The response from national media to the role GVMS (Goods Vehicle Movement Service) will play in managing post-transition exports has so far been mixed.
GVMS is being positioned as the solution to the question of how the UK will handle a surge in the number of declarations for GB exports to NI (as per the Northern Ireland Protocol) from 1 January 2021, and eventually for GB exports to the EU from July that year.
It will work by pre-lodging approved declarations and other related paperwork into a GMR (Goods Movement Reference), enabling hauliers to move goods through the port of entry to NI quickly.
Below are some of the responses from the trade press and national papers so far.
1. 6-month schedule ‘not impossible’
Computer Weekly reported on 25 June that the system has not yet been built, giving the UK just six months to get it ready for GB-NI trade from the start of next year.
The tech trade magazine was reporting on a parliamentary committee for the future relationship with the EU, where Tim Reardon, head of EU Exit at the Port of Dover, told MPs the system was still at a “definition” and “specification” stage.
He said the equivalent system created in France for UK-to-EU trade was built in a similar timeframe, so the UK schedule was “not impossible”.
Rather than a UK-built system, Reardon also suggested HMRC could licence the French version, saying it would be “a very simple thing to do and traders would like it”.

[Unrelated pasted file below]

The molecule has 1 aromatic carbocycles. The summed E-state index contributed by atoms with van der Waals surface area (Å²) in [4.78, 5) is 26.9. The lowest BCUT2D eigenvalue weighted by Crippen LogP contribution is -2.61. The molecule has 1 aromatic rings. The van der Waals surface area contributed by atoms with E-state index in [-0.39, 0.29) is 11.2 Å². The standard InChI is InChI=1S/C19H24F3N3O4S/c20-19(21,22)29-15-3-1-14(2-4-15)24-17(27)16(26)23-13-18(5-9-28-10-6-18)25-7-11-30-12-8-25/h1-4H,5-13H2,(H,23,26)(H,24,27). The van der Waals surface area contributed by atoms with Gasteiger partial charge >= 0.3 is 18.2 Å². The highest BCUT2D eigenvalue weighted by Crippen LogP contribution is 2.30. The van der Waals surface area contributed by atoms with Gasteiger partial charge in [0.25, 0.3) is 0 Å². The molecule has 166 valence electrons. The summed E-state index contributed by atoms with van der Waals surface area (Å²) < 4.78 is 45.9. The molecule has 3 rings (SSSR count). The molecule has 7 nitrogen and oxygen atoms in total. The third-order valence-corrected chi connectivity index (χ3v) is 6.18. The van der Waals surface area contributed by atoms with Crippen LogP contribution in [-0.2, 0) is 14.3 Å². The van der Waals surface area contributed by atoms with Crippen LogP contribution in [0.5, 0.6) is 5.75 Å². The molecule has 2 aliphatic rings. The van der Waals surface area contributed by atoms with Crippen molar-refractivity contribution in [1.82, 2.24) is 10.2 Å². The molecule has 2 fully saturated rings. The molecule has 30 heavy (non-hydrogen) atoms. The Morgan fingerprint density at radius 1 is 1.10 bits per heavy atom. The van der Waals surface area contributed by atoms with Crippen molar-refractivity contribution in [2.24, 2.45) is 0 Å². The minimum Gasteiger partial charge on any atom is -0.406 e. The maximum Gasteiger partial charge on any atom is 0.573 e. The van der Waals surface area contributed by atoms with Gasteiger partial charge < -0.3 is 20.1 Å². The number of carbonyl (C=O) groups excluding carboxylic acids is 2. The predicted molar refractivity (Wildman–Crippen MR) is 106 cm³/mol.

2. Northern Ireland ports ‘ready’
Operators at major NI ports, including the ports of Larne and Belfast, say they are ready to build infrastructure for post-transition trade as soon as government confirms what is needed, the BBC report.
The ports are working with Stormont's Department of Agriculture (DAERA) to create border control posts (BCPs) and are “very close to agreeing” what infrastructure is required but are waiting for DAERA to give the green light.
They have, however, expressed concern about GVMS, with Brian McGrath, chief executive and harbour commissioner at Foyle Port saying: "I don't think the track record of government in terms of that sort of technology implementation would give anybody a great deal of comfort.”
3. Tests by November
The Guardian reports that HMRC believes GVMS could be ready for testing by November, though business representatives say this is “perilously close to January’s full implementation deadline”.
The paper cites HMRC’s claim that the system will “ensure” trade checks are “light touch via electronic submission”, resulting in “the minimum possible burden” for traders.
A government spokesman said in the paper: “Our approach, welcomed by businesses, ensures that Northern Ireland will benefit from unfettered access to the whole UK market and that there will be no tariffs for internal UK trade in any circumstances”.
4. ‘Unseen and untested’
The Telegraph reported on Saturday (4 July), however, that the service was “unseen and untested” and could risk “customs chaos”.
The paper says the IT system GVMS is based on was initially set up to cope with only 60 million customs declarations per year. It will need to support 400 million declarations annually to cope with the NI Protocol alone.
The paper quotes responses from industry figures in Northern Ireland, including Aodhán Connolly, director of the Northern Ireland Retail Consortium, who warned that producing GMRs would put an administrative burden on businesses.
He said: “It’s great the haulier has one piece of paperwork, but businesses will still need lots of man hours to put in the four other things – the safety, security, transit and export declarations – before we get the GMR number.”